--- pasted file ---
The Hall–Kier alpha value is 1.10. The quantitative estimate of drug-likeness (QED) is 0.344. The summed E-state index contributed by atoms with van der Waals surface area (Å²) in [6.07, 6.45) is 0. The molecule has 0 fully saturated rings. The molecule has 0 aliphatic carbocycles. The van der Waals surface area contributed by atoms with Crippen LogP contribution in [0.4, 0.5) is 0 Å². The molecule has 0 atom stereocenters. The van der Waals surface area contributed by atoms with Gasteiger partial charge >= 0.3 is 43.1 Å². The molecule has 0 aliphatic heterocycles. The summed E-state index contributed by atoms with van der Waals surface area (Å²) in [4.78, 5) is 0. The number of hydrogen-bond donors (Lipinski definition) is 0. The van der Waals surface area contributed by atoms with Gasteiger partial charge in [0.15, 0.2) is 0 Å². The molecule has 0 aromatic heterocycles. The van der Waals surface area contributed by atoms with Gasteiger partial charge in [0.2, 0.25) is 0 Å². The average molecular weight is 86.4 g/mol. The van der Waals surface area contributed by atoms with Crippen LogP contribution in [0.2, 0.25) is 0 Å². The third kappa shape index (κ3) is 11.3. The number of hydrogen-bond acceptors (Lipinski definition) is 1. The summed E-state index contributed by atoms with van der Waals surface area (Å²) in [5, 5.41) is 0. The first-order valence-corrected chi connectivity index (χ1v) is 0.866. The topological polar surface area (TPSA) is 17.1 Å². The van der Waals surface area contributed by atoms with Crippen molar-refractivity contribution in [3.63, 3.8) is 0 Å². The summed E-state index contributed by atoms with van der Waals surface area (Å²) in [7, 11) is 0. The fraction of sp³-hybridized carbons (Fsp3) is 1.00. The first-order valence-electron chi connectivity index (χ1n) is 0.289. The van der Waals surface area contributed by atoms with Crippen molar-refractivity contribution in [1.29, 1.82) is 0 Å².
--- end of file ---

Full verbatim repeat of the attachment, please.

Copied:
The Hall–Kier alpha value is 1.10. The quantitative estimate of drug-likeness (QED) is 0.344. The summed E-state index contributed by atoms with van der Waals surface area (Å²) in [6.07, 6.45) is 0. The molecule has 0 fully saturated rings. The molecule has 0 aliphatic carbocycles. The van der Waals surface area contributed by atoms with Crippen LogP contribution in [0.4, 0.5) is 0 Å². The molecule has 0 atom stereocenters. The van der Waals surface area contributed by atoms with Gasteiger partial charge >= 0.3 is 43.1 Å². The molecule has 0 aliphatic heterocycles. The summed E-state index contributed by atoms with van der Waals surface area (Å²) in [4.78, 5) is 0. The number of hydrogen-bond donors (Lipinski definition) is 0. The van der Waals surface area contributed by atoms with Gasteiger partial charge in [0.15, 0.2) is 0 Å². The molecule has 0 aromatic heterocycles. The van der Waals surface area contributed by atoms with Gasteiger partial charge in [0.2, 0.25) is 0 Å². The average molecular weight is 86.4 g/mol. The van der Waals surface area contributed by atoms with Crippen LogP contribution in [0.2, 0.25) is 0 Å². The third kappa shape index (κ3) is 11.3. The number of hydrogen-bond acceptors (Lipinski definition) is 1. The summed E-state index contributed by atoms with van der Waals surface area (Å²) in [5, 5.41) is 0. The first-order valence-corrected chi connectivity index (χ1v) is 0.866. The topological polar surface area (TPSA) is 17.1 Å². The van der Waals surface area contributed by atoms with Crippen molar-refractivity contribution in [3.63, 3.8) is 0 Å². The summed E-state index contributed by atoms with van der Waals surface area (Å²) in [7, 11) is 0. The fraction of sp³-hybridized carbons (Fsp3) is 1.00. The first-order valence-electron chi connectivity index (χ1n) is 0.289. The van der Waals surface area contributed by atoms with Crippen molar-refractivity contribution in [1.29, 1.82) is 0 Å².